Sarah Montgomery Design

Tuft and Tassel

The blog of Sarah Montgomery Design

Four Things to Consider When Furnishing a Room from Scratch

Many of my clients today have just purchased their first home or larger condo and they are ready to upgrade their furniture. The things they have brought with them from the old place are outdated or the wrong scale and style. Often there is more than one living space to think about furnishing from scratch and this can be very overwhelming. I know how it is to want all the things all at once! If you rush into things you may end up with the wrong pieces, a room full of furniture from the same store or nothing at all because you are paralyzed by endless choices.

Whether you are thinking of hiring a designer or going about it on your own, I have 4 tips to keep in mind when furnishing a room from scratch.

Iowa Modern Duplex photo by Gene Yoon

Iowa Modern Duplex photo by Gene Yoon

1. Assess your priorities and how you plan to use the space.

If this is the main living space or family room, comfort usually takes precedent. Do you host? How many people would you like to seat and do they all need to see the TV? 

Think about the shape of the room and how you want it to flow. Remember, furniture does need to be shoved against the wall. It can float and be used to break up the space. If you are having trouble imagining a layout, you can always search Pinterest for things like “long narrow living room layout” or “living and dining room floor plan ideas”. You may see an example of chairs in front of the TV, but facing the sofa. If the chairs are low enough, it won’t block the TV! If you have enough space swivel chairs would allow guests to face towards the sofa for conversation or the TV. 

Winchester Coach House photo by Emma Fialo

Winchester Coach House photo by Emma Fialo

Are you thinking of finally pulling the trigger on that big comfy sectional or do you desperately need window treatments? Even if you just moved in, I always encourage people to consider resale value when thinking about the things not to spend money on. You’re going to take that sofa with you to the next place, but those window treatments are going to get you more value when you sell. I’m not advocating you skimp on either of these pieces, just to prioritize if you have to.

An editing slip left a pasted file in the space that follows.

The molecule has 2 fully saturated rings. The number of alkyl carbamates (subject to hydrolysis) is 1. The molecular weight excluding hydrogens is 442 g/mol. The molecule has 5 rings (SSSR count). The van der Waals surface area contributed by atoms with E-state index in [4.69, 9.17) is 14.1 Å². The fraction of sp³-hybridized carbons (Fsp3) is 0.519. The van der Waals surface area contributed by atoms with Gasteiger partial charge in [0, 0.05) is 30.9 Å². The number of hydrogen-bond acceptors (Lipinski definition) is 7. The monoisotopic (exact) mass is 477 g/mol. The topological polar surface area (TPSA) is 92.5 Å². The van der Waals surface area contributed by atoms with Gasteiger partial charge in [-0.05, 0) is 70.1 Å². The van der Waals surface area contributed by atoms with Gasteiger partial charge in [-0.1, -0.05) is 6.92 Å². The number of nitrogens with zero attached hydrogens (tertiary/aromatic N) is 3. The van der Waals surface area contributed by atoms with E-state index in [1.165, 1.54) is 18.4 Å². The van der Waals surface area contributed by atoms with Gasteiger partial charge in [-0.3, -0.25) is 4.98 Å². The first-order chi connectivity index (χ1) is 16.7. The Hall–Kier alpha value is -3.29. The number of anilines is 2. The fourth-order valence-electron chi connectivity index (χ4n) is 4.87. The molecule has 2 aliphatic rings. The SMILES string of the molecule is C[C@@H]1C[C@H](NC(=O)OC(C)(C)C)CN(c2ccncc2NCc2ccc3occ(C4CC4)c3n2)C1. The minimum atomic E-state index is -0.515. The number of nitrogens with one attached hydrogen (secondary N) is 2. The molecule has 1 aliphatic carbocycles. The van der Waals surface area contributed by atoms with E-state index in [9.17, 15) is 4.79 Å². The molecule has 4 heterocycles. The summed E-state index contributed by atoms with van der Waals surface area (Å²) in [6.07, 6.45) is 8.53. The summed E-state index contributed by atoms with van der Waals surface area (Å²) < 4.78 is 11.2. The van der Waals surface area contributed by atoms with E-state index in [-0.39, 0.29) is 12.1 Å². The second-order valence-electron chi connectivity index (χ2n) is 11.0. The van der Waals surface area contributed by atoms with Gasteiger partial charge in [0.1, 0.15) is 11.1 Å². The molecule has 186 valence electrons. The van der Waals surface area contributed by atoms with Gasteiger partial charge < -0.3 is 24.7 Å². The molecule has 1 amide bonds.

Kenilworth Historic Home photo by Margaret Rajic

Kenilworth Historic Home photo by Margaret Rajic

Is the room a neutral, boring box? Are you willing to repaint in order to pull off the look you want? Are you willing to add wallpaper? Sometimes what seems like an extra expense actually can save you money you might otherwise have to spend on furniture or artwork. Doing something on the walls can actually help make the space feel more full and interesting without having to actually put more stuff in there.

Iowa Modern Duplex photo by Gene Yoon

Iowa Modern Duplex photo by Gene Yoon

Lastly, how do you want to feel in the space? Is it going to be a space you veg out in every evening after work or are you looking at it all day when you work from home? Do you want an interesting dining room so you are inclined to have more dinner parties? Do you want a place that’s still comfortable and functional but isn’t taken over by your kids things?

Corner of Linden bedroom project photo by Margaret Rajic

Corner of Linden bedroom project photo by Margaret Rajic

Rather than spending time thinking about all of the things you need, thinking about your why can help you move in the right direction. Hey, I think this concept applies to almost anything we want in life, right?

2. Think about your values when it comes to budgeting.

Think back to when you were growing up and your parents made bigger purchases for the home. Did they shop the sales at big box furniture stores or put your grandmother’s hand me downs to use? Did they spend money on the biggest TV or a china cabinet to house the family wares? Did you have an outdated and tattered but comfy sofa or something that looked great to your mom but nobody wanted to sit on? All of these memories can influence how you think about spending the money to furnish your space. This will give you insight into what is most important to you in creating a space you love.

Kenilworth Historic Home photo by Margaret Rajic

Kenilworth Historic Home photo by Margaret Rajic

As much as you need to wrap your head around the fact that it’s going to cost a lot, it is a good exercise to sit down and itemize everything. Start with this plan:

1. Write down your all in budget

2. Write down your wish list

3. Assign a dollar amount to each item, either what you know you want costs or what you think it should cost. 

4. Add 20-30% for deficiencies, tax and shipping.

5. Total this up- is it equal to your all in amount?

If not, that’s ok, we just need to shift our expectations and prioritize. It’s better to know this now rather than after you have purchased a few items and need to halt the process to recalibrate. You may find yourself with a beautiful rug and nowhere to sit.